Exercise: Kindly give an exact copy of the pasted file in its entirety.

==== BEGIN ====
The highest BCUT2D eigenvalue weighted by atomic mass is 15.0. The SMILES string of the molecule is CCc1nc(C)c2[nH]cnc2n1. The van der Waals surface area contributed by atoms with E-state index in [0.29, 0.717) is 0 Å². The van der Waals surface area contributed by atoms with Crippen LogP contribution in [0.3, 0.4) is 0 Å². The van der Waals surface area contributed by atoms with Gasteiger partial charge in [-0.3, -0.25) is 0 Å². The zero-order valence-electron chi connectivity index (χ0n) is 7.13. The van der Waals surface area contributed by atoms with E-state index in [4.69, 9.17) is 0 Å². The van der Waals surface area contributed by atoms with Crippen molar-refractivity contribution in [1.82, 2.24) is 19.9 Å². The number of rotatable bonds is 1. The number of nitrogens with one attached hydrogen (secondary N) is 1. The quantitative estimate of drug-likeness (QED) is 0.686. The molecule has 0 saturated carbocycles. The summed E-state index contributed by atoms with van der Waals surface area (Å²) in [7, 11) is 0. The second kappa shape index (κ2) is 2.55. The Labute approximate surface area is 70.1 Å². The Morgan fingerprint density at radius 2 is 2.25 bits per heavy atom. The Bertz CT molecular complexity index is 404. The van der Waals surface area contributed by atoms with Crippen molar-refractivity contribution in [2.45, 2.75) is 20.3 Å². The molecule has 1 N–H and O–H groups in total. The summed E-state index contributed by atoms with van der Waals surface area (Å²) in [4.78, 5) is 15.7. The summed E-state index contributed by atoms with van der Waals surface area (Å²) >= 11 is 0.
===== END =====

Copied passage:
The highest BCUT2D eigenvalue weighted by atomic mass is 15.0. The SMILES string of the molecule is CCc1nc(C)c2[nH]cnc2n1. The van der Waals surface area contributed by atoms with E-state index in [0.29, 0.717) is 0 Å². The van der Waals surface area contributed by atoms with Crippen LogP contribution in [0.3, 0.4) is 0 Å². The van der Waals surface area contributed by atoms with Gasteiger partial charge in [-0.3, -0.25) is 0 Å². The zero-order valence-electron chi connectivity index (χ0n) is 7.13. The van der Waals surface area contributed by atoms with E-state index in [4.69, 9.17) is 0 Å². The van der Waals surface area contributed by atoms with Crippen molar-refractivity contribution in [1.82, 2.24) is 19.9 Å². The number of rotatable bonds is 1. The number of nitrogens with one attached hydrogen (secondary N) is 1. The quantitative estimate of drug-likeness (QED) is 0.686. The molecule has 0 saturated carbocycles. The summed E-state index contributed by atoms with van der Waals surface area (Å²) in [7, 11) is 0. The second kappa shape index (κ2) is 2.55. The Labute approximate surface area is 70.1 Å². The Morgan fingerprint density at radius 2 is 2.25 bits per heavy atom. The Bertz CT molecular complexity index is 404. The van der Waals surface area contributed by atoms with Crippen molar-refractivity contribution in [2.45, 2.75) is 20.3 Å². The molecule has 1 N–H and O–H groups in total. The summed E-state index contributed by atoms with van der Waals surface area (Å²) in [4.78, 5) is 15.7. The summed E-state index contributed by atoms with van der Waals surface area (Å²) >= 11 is 0.